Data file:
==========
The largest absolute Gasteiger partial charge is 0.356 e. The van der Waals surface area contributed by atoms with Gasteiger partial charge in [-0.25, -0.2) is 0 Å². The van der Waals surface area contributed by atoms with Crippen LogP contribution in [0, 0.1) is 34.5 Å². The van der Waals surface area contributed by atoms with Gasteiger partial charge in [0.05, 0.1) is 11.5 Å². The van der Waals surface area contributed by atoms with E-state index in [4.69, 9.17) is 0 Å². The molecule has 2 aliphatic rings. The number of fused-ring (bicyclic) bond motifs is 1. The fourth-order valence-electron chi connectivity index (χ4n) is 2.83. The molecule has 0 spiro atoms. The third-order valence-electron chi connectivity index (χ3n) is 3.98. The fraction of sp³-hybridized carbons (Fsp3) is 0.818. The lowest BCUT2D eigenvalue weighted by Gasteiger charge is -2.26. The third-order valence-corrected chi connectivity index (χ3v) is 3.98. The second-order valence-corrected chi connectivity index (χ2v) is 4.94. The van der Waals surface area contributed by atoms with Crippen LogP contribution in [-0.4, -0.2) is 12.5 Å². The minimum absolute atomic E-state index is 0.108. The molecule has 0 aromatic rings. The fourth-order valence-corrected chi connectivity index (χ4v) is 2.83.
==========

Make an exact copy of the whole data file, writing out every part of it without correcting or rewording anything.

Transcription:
The largest absolute Gasteiger partial charge is 0.356 e. The van der Waals surface area contributed by atoms with Gasteiger partial charge in [-0.25, -0.2) is 0 Å². The van der Waals surface area contributed by atoms with Crippen LogP contribution in [0, 0.1) is 34.5 Å². The van der Waals surface area contributed by atoms with Gasteiger partial charge in [0.05, 0.1) is 11.5 Å². The van der Waals surface area contributed by atoms with E-state index in [4.69, 9.17) is 0 Å². The molecule has 2 aliphatic rings. The number of fused-ring (bicyclic) bond motifs is 1. The fourth-order valence-electron chi connectivity index (χ4n) is 2.83. The molecule has 0 spiro atoms. The third-order valence-electron chi connectivity index (χ3n) is 3.98. The fraction of sp³-hybridized carbons (Fsp3) is 0.818. The lowest BCUT2D eigenvalue weighted by Gasteiger charge is -2.26. The third-order valence-corrected chi connectivity index (χ3v) is 3.98. The second-order valence-corrected chi connectivity index (χ2v) is 4.94. The van der Waals surface area contributed by atoms with Crippen LogP contribution in [-0.4, -0.2) is 12.5 Å². The minimum absolute atomic E-state index is 0.108. The molecule has 0 aromatic rings. The fourth-order valence-corrected chi connectivity index (χ4v) is 2.83.